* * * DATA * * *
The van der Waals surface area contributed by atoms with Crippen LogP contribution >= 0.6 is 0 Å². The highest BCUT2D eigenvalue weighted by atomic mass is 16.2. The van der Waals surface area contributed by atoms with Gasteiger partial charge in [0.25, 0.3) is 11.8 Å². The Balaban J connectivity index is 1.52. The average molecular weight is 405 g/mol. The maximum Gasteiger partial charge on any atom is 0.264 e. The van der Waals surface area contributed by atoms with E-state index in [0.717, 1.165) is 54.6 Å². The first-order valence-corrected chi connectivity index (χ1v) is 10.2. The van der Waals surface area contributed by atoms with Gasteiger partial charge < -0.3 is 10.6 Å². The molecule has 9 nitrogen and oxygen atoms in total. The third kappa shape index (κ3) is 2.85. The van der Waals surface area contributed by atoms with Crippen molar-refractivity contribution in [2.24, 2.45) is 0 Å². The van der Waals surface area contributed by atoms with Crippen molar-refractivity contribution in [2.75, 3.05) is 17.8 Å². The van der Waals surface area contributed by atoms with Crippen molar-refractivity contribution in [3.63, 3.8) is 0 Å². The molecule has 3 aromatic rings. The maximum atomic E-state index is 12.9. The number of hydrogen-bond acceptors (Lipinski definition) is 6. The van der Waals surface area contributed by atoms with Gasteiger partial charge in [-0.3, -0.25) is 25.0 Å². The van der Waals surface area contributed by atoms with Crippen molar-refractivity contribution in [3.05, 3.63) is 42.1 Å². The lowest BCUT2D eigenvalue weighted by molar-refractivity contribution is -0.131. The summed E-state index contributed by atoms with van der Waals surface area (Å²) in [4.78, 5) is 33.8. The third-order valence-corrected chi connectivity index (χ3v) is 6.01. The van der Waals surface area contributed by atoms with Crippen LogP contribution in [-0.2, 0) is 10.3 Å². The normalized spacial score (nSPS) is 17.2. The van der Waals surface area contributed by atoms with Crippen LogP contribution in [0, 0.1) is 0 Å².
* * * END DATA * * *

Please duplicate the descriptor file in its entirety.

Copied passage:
The van der Waals surface area contributed by atoms with Crippen LogP contribution >= 0.6 is 0 Å². The highest BCUT2D eigenvalue weighted by atomic mass is 16.2. The van der Waals surface area contributed by atoms with Gasteiger partial charge in [0.25, 0.3) is 11.8 Å². The Balaban J connectivity index is 1.52. The average molecular weight is 405 g/mol. The maximum Gasteiger partial charge on any atom is 0.264 e. The van der Waals surface area contributed by atoms with E-state index in [0.717, 1.165) is 54.6 Å². The first-order valence-corrected chi connectivity index (χ1v) is 10.2. The van der Waals surface area contributed by atoms with Gasteiger partial charge < -0.3 is 10.6 Å². The molecule has 9 nitrogen and oxygen atoms in total. The third kappa shape index (κ3) is 2.85. The van der Waals surface area contributed by atoms with Crippen molar-refractivity contribution in [2.24, 2.45) is 0 Å². The van der Waals surface area contributed by atoms with Crippen molar-refractivity contribution in [2.75, 3.05) is 17.8 Å². The van der Waals surface area contributed by atoms with Crippen molar-refractivity contribution in [3.63, 3.8) is 0 Å². The molecule has 3 aromatic rings. The maximum atomic E-state index is 12.9. The number of hydrogen-bond acceptors (Lipinski definition) is 6. The van der Waals surface area contributed by atoms with Gasteiger partial charge in [-0.3, -0.25) is 25.0 Å². The van der Waals surface area contributed by atoms with Crippen molar-refractivity contribution in [3.05, 3.63) is 42.1 Å². The lowest BCUT2D eigenvalue weighted by molar-refractivity contribution is -0.131. The summed E-state index contributed by atoms with van der Waals surface area (Å²) in [4.78, 5) is 33.8. The third-order valence-corrected chi connectivity index (χ3v) is 6.01. The van der Waals surface area contributed by atoms with Crippen LogP contribution in [-0.2, 0) is 10.3 Å². The normalized spacial score (nSPS) is 17.2. The van der Waals surface area contributed by atoms with Crippen LogP contribution in [0, 0.1) is 0 Å².